Localized translation near the mitochondria was studied by various methods, including electron microscopy (to visualize ribosomes)3,  FISH9,  green RNA (to detect specific mRNAs)11, and biochemical fractionation (to detect both RNA and ribosomes)10,18. While the former methods detect localization in vivo and may allow visualization of transport dynamics, the latter allows detection of many different mRNAs in a single experiment. Furthermore, for biochemical fractionation coding or noncoding domains do not need to be altered, therefore their specific roles can be evaluated. Biochemical fractionation has been successfully used for many years, for isolation of many different cellular compartments. Its principals and limitations are well established, and one can easily modify existing protocols for different purpose. The necessary instrumentation is standard in many labs, therefore it is usually the first method of choice for studying intracellular localization. We describe a protocol that was optimized for isolation of mRNAs while ribosomes are associated with mitochondria. This protocol is therefore optimal for studying factors involved in localized translation near mitochondria.

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Protocol

1. Mitochondria Purification

Weigh the pellet of cells. Roughly 0.6 g are obtained from 100 ml cells.

  1. Grow 100-150 ml of yeast cells to OD600 = 1-1.5 at 30 °C on a nonfermentable growth medium, such as galactose-based growth medium, in order to enrich for mitochondria.
  2. Centrifuge cells at 3,000 x g for 5 min at room temperature and discard the supernatant.
  3. Wash the pellet with double distilled water and centrifuge again. Discard the supernatant.
  4. Resuspend the pellet in 1 ml DTT Buffer per 0.5 g of cells. It is important to treat the cells with a reducing agent in order to break the disulfide bonds within the cell wall, thereby improving hydrolysis.
  5. Incubate the cells for 10 min at 30 °C with gentle shaking. Meanwhile, weigh 6 mg zymolyase per 1 g of cells and suspend it in Zymolyase Buffer.
  6. Centrifuge cells at 3,000 x g for 5 min at room temperature and discard the supernatant.
  7. Resuspend the pellet in 1 ml Zymolyase Buffer per 0.15 g of cells. Do not vortex.
  8. Measure OD600 of 10 μl aliquot of the cells in 990 μl of water.
  9. Add Zymolyase (step 1.5) to the cells to hydrolyze glucose polymers at the β-1,3-glucan linkages and generate spheroplasts. From this step, spheroplasts should be kept in an isotonic solution in order to avoid lysis.
  10. Incubate cells for 15 min at 30 °C (for optimal activity of zymolyase) with gentle shaking. To verify hydrolysis of the cell wall and spheroplasts generation, mix 10 μl of the cells with 990 μl of water. Spheroplasts are expected to lyse due to osmotic difference, and the OD600 should be at least 10-fold less than the value determined in step 1.9. If not, continue incubation with zymolyase for another 15 min.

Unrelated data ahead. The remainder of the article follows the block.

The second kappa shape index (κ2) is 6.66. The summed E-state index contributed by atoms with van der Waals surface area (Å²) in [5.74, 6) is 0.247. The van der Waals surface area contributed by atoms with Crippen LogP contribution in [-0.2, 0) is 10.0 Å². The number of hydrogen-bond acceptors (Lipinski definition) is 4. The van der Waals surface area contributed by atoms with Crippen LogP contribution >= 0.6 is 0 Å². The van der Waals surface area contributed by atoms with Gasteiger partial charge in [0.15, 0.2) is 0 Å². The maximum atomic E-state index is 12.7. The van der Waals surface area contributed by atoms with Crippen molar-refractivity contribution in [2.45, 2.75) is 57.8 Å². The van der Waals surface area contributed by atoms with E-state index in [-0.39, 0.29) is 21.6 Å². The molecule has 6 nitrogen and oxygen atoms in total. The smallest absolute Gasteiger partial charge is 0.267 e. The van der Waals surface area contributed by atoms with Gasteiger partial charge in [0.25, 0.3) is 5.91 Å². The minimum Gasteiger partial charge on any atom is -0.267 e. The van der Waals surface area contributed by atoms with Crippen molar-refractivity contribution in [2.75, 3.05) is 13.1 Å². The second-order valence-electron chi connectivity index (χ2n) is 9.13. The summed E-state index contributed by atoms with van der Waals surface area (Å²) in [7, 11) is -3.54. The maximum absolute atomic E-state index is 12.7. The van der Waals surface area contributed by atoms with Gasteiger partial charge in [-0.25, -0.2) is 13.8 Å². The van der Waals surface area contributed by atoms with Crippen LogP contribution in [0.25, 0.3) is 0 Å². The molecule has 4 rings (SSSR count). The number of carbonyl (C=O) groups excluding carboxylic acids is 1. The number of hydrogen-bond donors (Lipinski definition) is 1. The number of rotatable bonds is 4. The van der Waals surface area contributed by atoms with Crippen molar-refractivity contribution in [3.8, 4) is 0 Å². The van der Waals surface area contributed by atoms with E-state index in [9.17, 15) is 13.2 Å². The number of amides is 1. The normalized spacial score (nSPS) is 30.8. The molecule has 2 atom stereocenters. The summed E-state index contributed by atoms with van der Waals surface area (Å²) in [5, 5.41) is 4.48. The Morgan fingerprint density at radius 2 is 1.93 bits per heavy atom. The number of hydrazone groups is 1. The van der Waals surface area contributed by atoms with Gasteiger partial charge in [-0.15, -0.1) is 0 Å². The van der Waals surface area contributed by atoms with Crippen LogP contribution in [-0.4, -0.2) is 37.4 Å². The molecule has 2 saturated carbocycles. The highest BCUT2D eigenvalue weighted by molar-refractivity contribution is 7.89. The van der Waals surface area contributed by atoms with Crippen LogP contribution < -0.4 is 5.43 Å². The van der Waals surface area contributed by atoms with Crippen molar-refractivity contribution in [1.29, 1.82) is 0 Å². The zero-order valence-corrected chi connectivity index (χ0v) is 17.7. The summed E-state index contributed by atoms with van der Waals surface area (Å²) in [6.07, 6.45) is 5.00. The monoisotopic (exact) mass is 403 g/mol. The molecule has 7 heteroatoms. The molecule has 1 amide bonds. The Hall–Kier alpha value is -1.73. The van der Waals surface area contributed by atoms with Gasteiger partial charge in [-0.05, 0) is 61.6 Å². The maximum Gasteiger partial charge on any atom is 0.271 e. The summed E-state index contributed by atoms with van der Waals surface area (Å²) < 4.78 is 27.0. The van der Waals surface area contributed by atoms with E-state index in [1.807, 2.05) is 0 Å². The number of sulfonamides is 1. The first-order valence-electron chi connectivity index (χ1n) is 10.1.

11. Centrifuge cells at 3,000 x g for 5 min at room temperature. Carefully discard the supernatant, as the pellet might be unstable.
  12. Wash spheroplasts with Zymolyase Buffer and discard the supernatant.
  13. Resuspend spheroplasts with 100 ml Recovery medium. Transfer spheroplasts to an Erlenmeyer flask and incubate for 1 hr at 30 °C with shaking. This recovery step is necessary since during the Zymolyase treatment translation is arrested and mRNA localization is disrupted (Figure 1B).
  14. Add 0.1 mg/ml CHX and transfer spheroplasts to a precooled 50 ml conical tube. CHX addition is important to freeze ribosomes’ association with mRNAs. Thus, ribosomes-dependent mRNA association with mitochondria is maintained.
  15. Centrifuge spheroplasts at 3,000 x g for 5 min at 4 °C and discard the supernatant.
  16. Wash twice with cold Mannitol Buffer.
  17. Resuspend spheroplasts with 4 ml cold Mannitol Buffer and transfer them to a Dounce homogenizer of 15 ml capacity equipped with tight fitting pestle. Gently break spheroplasts with 15 strokes and transfer the lysate to a 13 ml tube.
  18. Centrifuge the lysate at 1,500 x g for 6 min at 4 °C to pellet nuclei and unbroken cells.
  19. Carefully transfer the supernatant to a new tube. Set aside 1 ml (25%) of the sample as an unfractionated sample (“Total” sample). Transfer 50 ml of this sample to a new tube and add 15 ml of 4X LSB for western blot analysis.  Precipitate RNA from the rest of the “Total” sample (See Protocol 3, RNA precipitation).
  20. Centrifuge the supernatant at 10,000 x g for 10 min at 4 °C to pellet the mitochondria.
  21. Transfer the supernatant (~3 ml) to a new tube and keep it on ice. This is the “Cytosolic” fraction. Transfer 50 ml of this sample to a new tube and add 15 ml of 4x LSB for western blot analysis. Precipitate RNA from the rest of the “Cytosolic” sample (See Protocol 3, RNA precipitation).